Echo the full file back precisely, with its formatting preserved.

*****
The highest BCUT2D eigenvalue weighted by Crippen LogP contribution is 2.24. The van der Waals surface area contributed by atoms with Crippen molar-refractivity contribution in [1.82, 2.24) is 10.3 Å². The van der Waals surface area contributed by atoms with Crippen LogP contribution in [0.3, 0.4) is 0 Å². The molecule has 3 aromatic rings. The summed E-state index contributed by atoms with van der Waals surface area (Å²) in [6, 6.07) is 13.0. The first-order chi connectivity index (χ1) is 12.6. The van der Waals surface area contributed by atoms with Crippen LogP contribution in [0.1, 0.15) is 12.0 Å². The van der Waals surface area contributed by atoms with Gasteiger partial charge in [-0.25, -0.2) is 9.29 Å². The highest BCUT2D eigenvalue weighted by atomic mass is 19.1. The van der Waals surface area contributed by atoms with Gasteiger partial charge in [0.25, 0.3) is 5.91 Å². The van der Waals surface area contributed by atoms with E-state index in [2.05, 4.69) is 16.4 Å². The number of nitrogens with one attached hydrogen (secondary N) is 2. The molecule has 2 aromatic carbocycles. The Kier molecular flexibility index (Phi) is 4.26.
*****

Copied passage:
The highest BCUT2D eigenvalue weighted by Crippen LogP contribution is 2.24. The van der Waals surface area contributed by atoms with Crippen molar-refractivity contribution in [1.82, 2.24) is 10.3 Å². The van der Waals surface area contributed by atoms with Crippen LogP contribution in [0.3, 0.4) is 0 Å². The molecule has 3 aromatic rings. The summed E-state index contributed by atoms with van der Waals surface area (Å²) in [6, 6.07) is 13.0. The first-order chi connectivity index (χ1) is 12.6. The van der Waals surface area contributed by atoms with Crippen LogP contribution in [0.1, 0.15) is 12.0 Å². The van der Waals surface area contributed by atoms with Gasteiger partial charge in [-0.25, -0.2) is 9.29 Å². The highest BCUT2D eigenvalue weighted by atomic mass is 19.1. The van der Waals surface area contributed by atoms with Gasteiger partial charge in [0.25, 0.3) is 5.91 Å². The van der Waals surface area contributed by atoms with E-state index in [2.05, 4.69) is 16.4 Å². The number of nitrogens with one attached hydrogen (secondary N) is 2. The molecule has 2 aromatic carbocycles. The Kier molecular flexibility index (Phi) is 4.26.